D. Sugar, S.R. Basile
A high degree of fruit russet is desirable for marketing 'Beurré Bosc' and 'Taylor's Gold' pear cultivars in the United States, but it can be difficult to achieve in the relatively dry production areas of the Pacific Northwest. Copper treatments around the time of petal-fall can be effective in inducing russet, but the effectiveness of copper treatments varies among cultivars and among years. This research evaluated copper treatments in 'Beurré Bosc' and 'Taylor's Gold' pears as related to dosage and application timing, along with an attempt to characterize the interaction of fruit sensitivity and russet-inducing conditions by analysis of weather factors during the bloom and post-bloom periods. Treatment at petal-fall with copper hydroxide effectively induced russet in 'Beurré Bosc' in a relatively wet season, but was less effective when the bloom period was drier. 'Taylor's Gold' was less sensitive to copper than 'Beurré Bosc', and successful russet induction was only achieved in a relatively wet season. Under conditions causing relatively high evapotranspiration, enhanced fruit cuticle development may result in a more effective barrier to copper penetration. However, evapotranspiration, degree day accumulation, and rainfall did not correlate significantly with the effectiveness of copper treatment in inducing russet in 'Beurré Bosc' using a five-year data set. Natural russet incidence in 'Doyenné du Comice' pear over eight years was significantly correlated with all three factors during the period 15–21 days after full bloom.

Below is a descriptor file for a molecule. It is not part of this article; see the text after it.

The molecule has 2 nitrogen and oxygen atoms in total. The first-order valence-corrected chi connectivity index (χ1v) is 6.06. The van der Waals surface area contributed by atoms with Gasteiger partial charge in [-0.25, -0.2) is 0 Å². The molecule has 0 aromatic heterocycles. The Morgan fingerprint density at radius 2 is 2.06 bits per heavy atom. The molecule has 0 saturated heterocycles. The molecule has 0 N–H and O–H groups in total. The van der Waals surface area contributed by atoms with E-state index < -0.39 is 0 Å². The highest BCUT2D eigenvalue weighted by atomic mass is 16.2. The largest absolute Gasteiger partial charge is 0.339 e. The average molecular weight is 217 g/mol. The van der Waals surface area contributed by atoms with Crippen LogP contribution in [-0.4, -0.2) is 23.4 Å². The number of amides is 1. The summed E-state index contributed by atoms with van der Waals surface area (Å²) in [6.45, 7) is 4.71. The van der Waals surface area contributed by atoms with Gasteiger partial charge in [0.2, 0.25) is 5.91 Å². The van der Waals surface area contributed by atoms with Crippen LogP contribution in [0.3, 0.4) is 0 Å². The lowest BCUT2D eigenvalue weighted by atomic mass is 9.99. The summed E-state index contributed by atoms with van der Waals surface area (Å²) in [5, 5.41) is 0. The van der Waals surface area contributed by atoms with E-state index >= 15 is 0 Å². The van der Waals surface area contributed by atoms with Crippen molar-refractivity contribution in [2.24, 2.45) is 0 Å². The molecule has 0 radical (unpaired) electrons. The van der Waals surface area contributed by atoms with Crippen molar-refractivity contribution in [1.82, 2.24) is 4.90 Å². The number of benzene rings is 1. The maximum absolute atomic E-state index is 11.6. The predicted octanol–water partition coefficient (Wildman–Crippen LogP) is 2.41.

Sugar, D. and Basile, S.R. (2008). RUSSET INDUCTION IN 'BEURRÉ BOSC' AND 'TAYLOR'S GOLD' PEARS. Acta Hortic. 800, 257-262
DOI: 10.17660/ActaHortic.2008.800.30
Pyrus communis, copper hydroxide, russet susceptibility

Acta Horticulturae